It may, therefore, be expected that this time the development of the interest rate derivatives market will be seen as something RBI will see as a help to improving monetary policy transmission, rather than something that weakens it.
Fifth, in the past, it was believed that short-selling is bad and speculation and arbitrage is evil. A liquid interest rate futures market, and an arbitrage-free yield curve, requires the ability to borrow government bonds and sell these borrowed bonds. These were discouraged. Hedging was permitted, but you could not buy derivatives unless you held the underlyings. So only banks holding government bonds could buy interest rate derivatives. This way, the market did not get diverse positions or liquidity.
The Rajan report says:
“In a well functioning financial system, all these prices—exchange rates, interest rates for government bonds and interest rates for corporate bonds—are tightly linked through arbitrage. The key policy goal in this area lies in fully linking the markets, and for these markets to (in turn) be linked to other financial markets such as the equity market. When India achieves a well functioning BCD Nexus, this would have a number of implications. It would enable funding the fiscal deficit at a lower cost and with reduced distortions.”
There are, of course, prudential concerns about this and they are addressed by the mechanism that is being used for borrowed shares. In India, the clearing corporation becomes the legal counterparty when shares are borrowed. This eliminates counterparty credit risk. This identical mechanism can be easily used with bonds.
Sixth, in the past, policymakers have muzzled the market when they do not like what the market is saying. Of essence for the future is a more mature perspective, where the market is viewed as a aggregator of the views of the economy. When the message from the market is bad, shooting the messenger only makes it worse.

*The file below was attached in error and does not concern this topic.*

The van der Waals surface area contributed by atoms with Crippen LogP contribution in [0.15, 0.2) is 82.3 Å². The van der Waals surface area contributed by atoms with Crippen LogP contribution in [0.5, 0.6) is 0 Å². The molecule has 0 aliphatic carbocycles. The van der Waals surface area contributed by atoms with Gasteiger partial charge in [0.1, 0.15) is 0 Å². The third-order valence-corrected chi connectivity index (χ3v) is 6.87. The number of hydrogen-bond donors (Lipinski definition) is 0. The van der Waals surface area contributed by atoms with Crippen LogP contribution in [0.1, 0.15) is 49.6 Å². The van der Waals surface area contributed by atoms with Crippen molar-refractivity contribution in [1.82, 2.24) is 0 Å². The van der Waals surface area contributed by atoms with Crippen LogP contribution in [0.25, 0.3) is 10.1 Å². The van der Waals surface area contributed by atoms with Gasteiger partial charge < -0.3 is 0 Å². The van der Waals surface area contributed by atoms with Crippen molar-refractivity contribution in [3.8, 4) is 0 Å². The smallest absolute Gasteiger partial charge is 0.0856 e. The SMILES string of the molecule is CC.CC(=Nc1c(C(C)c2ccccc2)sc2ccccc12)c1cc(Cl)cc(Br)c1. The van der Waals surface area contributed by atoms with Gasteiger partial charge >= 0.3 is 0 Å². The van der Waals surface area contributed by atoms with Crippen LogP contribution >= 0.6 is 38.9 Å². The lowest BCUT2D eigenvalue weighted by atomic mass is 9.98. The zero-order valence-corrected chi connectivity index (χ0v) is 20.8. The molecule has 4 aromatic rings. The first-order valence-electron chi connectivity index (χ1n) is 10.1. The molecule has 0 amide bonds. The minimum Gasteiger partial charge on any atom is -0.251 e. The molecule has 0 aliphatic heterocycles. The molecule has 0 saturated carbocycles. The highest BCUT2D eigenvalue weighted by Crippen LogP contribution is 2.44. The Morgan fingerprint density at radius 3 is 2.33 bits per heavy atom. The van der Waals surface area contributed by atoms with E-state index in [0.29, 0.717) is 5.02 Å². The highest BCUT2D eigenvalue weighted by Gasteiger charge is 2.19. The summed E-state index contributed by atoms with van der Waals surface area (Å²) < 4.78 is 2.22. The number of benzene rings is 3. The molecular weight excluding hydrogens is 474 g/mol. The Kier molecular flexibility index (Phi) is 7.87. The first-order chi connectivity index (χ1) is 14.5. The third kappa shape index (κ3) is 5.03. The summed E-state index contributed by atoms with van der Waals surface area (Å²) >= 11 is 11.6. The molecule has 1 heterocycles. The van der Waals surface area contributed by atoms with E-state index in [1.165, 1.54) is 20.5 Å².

Indeed, the bond market and the currency market are powerful sources of accountability for the government. When policymakers make mistakes, which will induce bad outcomes in the future, the market makes a net present value about future outcomes and reports it as the price right now. This generates a feedback loop which gives short-sighted policymakers immediate responses when mistakes are made that will lead to damage in the long run. If we want economic policy in India to fare better, it is important to unmuzzle the Bond-Currency-Derivatives Nexus.
The Rajan report says the following about the BCD nexus:
“It would produce sound information about interest rates at various maturities and credit qualities…”
In summary, we may expect the outcome on RBI’s initiative on interest rate futures to be different if the Governor’s view prevails over the old RBI mindset in which the command and control instinct dominated. If, instead, in the old style, ways are found to restrict, stifle, manipulate, control and micro-manage the interest rate futures market are found by the staff used to dealing in the old way, this could become another failed attempt.